More than 200 job losses have been announced by Goodyear Dunlop.
Goodyear say the job losses are due to "restructuring"
Most of the losses will be at the company's Tyrefort warehousing and sales subsidiary in Erdington in Birmingham.
The rest will affect the company's Motorway and High Q fast-fit tyre centres across the UK.
Goodyear Dunlop says it needs to make the 216 redundancies to remain competitive.
Andreas Niegsch, general manager of sales operation, said: "We need to
restructure our sales operations in order to become a more flexible, dynamic and
responsive organisation in a highly competitive marketplace.
"Since the alliance between Goodyear and Dunlop was announced in 1999, we
have undertaken significant restructuring of our UK manufacturing and logistics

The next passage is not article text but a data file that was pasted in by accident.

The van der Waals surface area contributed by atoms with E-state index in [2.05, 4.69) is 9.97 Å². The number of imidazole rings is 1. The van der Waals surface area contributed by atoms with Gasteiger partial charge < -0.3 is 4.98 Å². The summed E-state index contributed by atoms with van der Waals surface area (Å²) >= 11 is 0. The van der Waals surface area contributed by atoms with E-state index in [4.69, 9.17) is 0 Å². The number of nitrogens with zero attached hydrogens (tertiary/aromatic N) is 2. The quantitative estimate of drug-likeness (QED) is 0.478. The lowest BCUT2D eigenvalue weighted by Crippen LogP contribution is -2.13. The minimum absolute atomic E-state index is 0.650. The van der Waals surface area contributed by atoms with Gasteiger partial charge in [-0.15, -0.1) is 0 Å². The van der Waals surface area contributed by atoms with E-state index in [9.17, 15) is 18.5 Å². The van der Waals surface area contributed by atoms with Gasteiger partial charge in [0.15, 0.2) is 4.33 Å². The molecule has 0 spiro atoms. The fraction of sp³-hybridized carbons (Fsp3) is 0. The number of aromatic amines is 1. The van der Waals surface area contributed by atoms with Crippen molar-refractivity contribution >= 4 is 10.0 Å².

operations as we integrated the companies.
"We are committed to investing in their future and building their market share in the UK.
"However, to do this we need to make it easier for our trade customers to deal with us."
But union leaders say the job losses are a bitter blow for the workforce which has already made sacrifices over pay and conditions.
They say they have no faith in the company's restructuring programme and warn there could be more redundancies.
High production costs
In January, Goodyear's head office in America warned staff to expect a bleak new year.
The company has been suffering from high production costs and a low European demand for tyres.
In a letter to staff around the world, Goodyear's new chief executive, Robert Keegan, warned of possible job cuts, production cutbacks or switching manufacturing to cheaper plants.
The company axed 180 jobs at its Wolverhampton plant in October last year after car tyre production was scaled back.
But at a recent meeting, the company's European managers gave assurances that the factory does have a future.
None of the remaining 1,100 workers there will be affected by the latest cuts.